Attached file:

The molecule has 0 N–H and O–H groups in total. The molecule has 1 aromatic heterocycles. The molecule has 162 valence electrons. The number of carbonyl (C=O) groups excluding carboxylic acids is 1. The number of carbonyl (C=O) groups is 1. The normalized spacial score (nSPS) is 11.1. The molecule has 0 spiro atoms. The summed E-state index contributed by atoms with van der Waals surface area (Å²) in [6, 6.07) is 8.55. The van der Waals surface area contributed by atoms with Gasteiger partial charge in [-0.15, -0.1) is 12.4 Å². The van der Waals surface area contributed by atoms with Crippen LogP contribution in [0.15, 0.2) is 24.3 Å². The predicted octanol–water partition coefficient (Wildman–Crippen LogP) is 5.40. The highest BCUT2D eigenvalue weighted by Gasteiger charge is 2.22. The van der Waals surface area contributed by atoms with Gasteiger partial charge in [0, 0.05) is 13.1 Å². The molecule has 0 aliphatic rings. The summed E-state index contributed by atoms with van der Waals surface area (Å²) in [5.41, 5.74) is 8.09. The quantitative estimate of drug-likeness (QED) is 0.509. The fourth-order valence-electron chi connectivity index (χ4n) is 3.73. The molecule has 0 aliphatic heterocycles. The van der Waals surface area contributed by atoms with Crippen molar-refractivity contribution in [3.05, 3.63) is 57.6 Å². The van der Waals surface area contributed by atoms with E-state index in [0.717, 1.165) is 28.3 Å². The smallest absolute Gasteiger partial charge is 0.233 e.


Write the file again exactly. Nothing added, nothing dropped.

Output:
The molecule has 0 N–H and O–H groups in total. The molecule has 1 aromatic heterocycles. The molecule has 162 valence electrons. The number of carbonyl (C=O) groups excluding carboxylic acids is 1. The number of carbonyl (C=O) groups is 1. The normalized spacial score (nSPS) is 11.1. The molecule has 0 spiro atoms. The summed E-state index contributed by atoms with van der Waals surface area (Å²) in [6, 6.07) is 8.55. The van der Waals surface area contributed by atoms with Gasteiger partial charge in [-0.15, -0.1) is 12.4 Å². The van der Waals surface area contributed by atoms with Crippen LogP contribution in [0.15, 0.2) is 24.3 Å². The predicted octanol–water partition coefficient (Wildman–Crippen LogP) is 5.40. The highest BCUT2D eigenvalue weighted by Gasteiger charge is 2.22. The van der Waals surface area contributed by atoms with Gasteiger partial charge in [0, 0.05) is 13.1 Å². The molecule has 0 aliphatic rings. The summed E-state index contributed by atoms with van der Waals surface area (Å²) in [5.41, 5.74) is 8.09. The quantitative estimate of drug-likeness (QED) is 0.509. The fourth-order valence-electron chi connectivity index (χ4n) is 3.73. The molecule has 0 aliphatic heterocycles. The van der Waals surface area contributed by atoms with Crippen molar-refractivity contribution in [3.05, 3.63) is 57.6 Å². The van der Waals surface area contributed by atoms with E-state index in [0.717, 1.165) is 28.3 Å². The smallest absolute Gasteiger partial charge is 0.233 e.